1. Standards Applicable to Motions to Dismiss for Failure to Exhaust

The failure to exhaust non-judicial administrative remedies as required by § 1997e(a) is not jurisdictional. Wyatt v. Terhune, 315 F.3d 1108, 1117 n.9 (9th Cir. 2003). Nor does § 1997e(a) require a plaintiff to plead exhaustion. Id. at 1119. Rather, "§ 1997e(a) creates a defense -- defendants have the burden of raising and proving the absence of exhaustion." Id. The Ninth Circuit determined in Wyatt that because the defense of failure to exhaust "is not on the merits" and summary judgment "is on the merits," the defense should be treated as a matter in abatement*fn2 to be resolved pursuant to a motion made under "unenumerated Rule 12(b)." Id. The court stated that "[i]n deciding a motion to dismiss for a failure to exhaust non-judicial remedies, the court may look beyond the pleadings and decide disputed issues of fact." Id. at 1119-20.

In Jones v. Bock, 549 U.S. 199, 216 (2007), the U.S. Supreme Court held that failure to exhaust under the PLRA is an affirmative defense. It clarified that if the affirmative defense can be decided on the pleadings alone, a motion under Rule 12(b)(6) is appropriate. Id. at 215. The Court analogized to a motion to dismiss based on a statute limitations defense and stated:

A complaint is subject to dismissal for failure to state a claim if the allegations, taken as true, show the plaintiff is not entitled to relief. If the allegations, for example, show that relief is barred by the applicable statute of limitations, the complaint is subject to dismissal for failure to state a claim; that does not make the statute of limitations any less an affirmative defense, see Fed. Rule Civ. Proc. 8(c). Whether a particular ground for opposing a claim may be the basis for dismissal for failure to state a claim depends on whether the allegations in the complaint suffice to establish that ground, not on the nature of the ground in the abstract.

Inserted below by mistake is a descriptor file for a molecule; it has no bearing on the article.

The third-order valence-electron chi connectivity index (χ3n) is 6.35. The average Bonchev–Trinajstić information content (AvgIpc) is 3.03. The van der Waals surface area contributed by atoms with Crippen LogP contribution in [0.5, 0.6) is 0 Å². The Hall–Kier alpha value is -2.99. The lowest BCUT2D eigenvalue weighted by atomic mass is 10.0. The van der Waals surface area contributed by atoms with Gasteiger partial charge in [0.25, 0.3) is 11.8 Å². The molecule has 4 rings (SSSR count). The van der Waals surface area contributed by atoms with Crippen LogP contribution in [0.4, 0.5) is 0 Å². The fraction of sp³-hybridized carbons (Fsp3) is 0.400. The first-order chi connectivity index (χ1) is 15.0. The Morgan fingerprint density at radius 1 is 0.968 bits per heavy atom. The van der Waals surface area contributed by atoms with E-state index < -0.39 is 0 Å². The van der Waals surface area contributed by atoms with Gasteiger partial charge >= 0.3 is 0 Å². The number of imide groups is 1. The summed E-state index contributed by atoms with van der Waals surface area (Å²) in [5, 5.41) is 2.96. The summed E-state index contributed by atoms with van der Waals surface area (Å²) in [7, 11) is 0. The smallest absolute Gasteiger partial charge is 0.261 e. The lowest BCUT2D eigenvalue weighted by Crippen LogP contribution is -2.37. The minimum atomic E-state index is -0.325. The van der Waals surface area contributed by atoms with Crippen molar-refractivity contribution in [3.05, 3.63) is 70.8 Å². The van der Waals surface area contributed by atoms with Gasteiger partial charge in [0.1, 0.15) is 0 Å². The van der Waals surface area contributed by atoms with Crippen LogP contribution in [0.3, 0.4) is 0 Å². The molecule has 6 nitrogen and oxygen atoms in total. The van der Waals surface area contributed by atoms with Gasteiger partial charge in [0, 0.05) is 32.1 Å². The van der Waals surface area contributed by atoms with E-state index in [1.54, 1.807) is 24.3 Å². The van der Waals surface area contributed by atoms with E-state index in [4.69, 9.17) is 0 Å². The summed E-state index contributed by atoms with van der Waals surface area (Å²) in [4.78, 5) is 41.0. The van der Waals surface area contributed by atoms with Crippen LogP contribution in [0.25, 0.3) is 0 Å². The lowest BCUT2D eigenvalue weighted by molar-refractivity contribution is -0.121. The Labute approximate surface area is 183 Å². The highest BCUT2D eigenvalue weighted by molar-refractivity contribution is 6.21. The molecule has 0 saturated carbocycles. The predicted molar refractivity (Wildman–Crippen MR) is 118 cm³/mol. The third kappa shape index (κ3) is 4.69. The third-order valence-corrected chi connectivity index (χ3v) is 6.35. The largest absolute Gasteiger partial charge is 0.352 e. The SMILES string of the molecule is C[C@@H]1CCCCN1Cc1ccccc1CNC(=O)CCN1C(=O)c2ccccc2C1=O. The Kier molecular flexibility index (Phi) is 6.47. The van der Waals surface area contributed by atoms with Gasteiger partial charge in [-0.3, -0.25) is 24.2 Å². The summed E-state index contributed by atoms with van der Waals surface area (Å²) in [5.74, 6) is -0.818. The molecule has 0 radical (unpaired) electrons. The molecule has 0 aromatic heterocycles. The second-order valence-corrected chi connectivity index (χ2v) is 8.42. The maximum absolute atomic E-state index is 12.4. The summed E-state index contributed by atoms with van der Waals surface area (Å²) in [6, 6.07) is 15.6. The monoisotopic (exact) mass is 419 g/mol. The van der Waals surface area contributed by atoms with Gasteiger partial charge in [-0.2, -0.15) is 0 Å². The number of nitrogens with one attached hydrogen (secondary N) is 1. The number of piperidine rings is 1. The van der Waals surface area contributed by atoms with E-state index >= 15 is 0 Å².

Thus, where the complaint itself demonstrate the absence of exhaustion, under Jones the issue may be resolved under Rule 12(b)(6). But, where an affirmative defense is raised that requires the presentation of evidence outside the pleadings (which includes the defense of failure to exhaust as required by 42 U.S.C. § 1997e(a)) the issue must be addressed under standards that utilized the procedural safeguards of Rule 56, so that disputed material factual issues and the credibility of conflicting witnesses are resolved through live testimony and not on paper.*fn3 Fed. R. Civ. P. 12(d) (where a party presents affidavits or other matters outside the pleadings in support of its motion, the court must treat the motion "as one for summary judgment under Rule 56"), 56(b); Panero v. City of North Las Vegas, 432 F.3d 949, 952 (9th Cir. 2005).*fn4 Jones made clear that, "beyond the departures specified by the ...